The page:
Spiritual awakening can be experienced in many different ways. It can be useful for us to know the signs of genuine awakening, so that if it happens it can be passed through with a minimum of fear or resistance.
One experience that seems to happen fairly commonly to seekers is what in Zen is called satori. Satori is a state of no-mind, or effortless meditation, that can arise spontaneously and last anywhere from a few minutes to few months or more. My understanding is that it is not a state of enlightenment, which Zen calls samadhi, but it’s a taste of one aspect of how enlightenment may feel.
Osho says, “Oneness is samadhi – and that is the difference between satori and samadhi. Satori is getting in harmony within yourself, that is the 1st step; samadhi is getting in harmony with the total, that is the last step. In satori your conflict disappears; in samadhi you also disappear.” He also states it this way: “Satori is ½ awake, ½ asleep. Samadhi is full awareness.”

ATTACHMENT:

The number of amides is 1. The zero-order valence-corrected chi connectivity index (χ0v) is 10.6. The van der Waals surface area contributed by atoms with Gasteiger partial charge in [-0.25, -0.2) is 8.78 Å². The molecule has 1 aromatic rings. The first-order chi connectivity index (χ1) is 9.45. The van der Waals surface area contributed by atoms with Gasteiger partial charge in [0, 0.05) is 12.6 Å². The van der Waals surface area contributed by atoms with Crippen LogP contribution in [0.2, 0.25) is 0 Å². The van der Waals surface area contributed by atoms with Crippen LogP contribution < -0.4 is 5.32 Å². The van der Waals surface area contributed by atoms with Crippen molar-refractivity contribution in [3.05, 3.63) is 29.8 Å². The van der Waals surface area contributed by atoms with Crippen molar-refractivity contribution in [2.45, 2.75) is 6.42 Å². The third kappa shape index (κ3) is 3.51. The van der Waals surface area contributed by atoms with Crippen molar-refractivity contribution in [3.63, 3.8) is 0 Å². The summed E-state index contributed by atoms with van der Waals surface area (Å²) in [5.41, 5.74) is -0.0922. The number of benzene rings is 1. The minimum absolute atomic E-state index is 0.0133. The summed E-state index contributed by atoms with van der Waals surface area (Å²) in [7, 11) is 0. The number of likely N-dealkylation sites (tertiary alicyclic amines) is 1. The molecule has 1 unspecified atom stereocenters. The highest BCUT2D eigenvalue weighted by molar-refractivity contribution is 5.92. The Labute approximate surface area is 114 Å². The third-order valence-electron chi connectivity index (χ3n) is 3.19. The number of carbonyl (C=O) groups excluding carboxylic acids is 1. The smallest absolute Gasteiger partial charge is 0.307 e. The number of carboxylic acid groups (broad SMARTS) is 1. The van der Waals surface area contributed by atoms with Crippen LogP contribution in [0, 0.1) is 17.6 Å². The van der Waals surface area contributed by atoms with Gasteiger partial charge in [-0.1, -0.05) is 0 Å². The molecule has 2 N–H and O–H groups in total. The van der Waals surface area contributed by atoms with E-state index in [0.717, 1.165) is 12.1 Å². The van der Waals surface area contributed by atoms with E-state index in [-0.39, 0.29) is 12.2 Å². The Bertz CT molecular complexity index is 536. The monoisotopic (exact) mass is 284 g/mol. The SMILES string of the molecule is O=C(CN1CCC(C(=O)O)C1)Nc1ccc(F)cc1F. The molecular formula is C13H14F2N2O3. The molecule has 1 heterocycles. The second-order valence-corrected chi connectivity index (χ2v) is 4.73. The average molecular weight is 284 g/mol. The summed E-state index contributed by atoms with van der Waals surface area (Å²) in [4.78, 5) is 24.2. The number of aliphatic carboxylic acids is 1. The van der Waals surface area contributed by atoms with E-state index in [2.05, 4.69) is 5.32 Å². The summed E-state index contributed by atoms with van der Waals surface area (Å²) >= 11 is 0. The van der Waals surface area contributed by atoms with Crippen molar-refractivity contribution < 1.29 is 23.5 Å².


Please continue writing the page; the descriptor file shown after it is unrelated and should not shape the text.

If you happen to have a satori experience, it is a good sign, but not something that can be taken as an achievement. It may end, or it may deepen into samadhi. It is said that there is nothing that can be done either way, that in fact it is by non-doing that samadhi can happen.
I’ve heard various accounts of enlightenment, and one of the recurring themes seems to be a feeling of the rug being pulled out from under the mind — as if the plug has been pulled and the self starts to unwind in a vortex of energy. This can be a frightening experience, and the natural reaction may be to cling to something to stop it. However we are told to let go completely and allow the process to happen.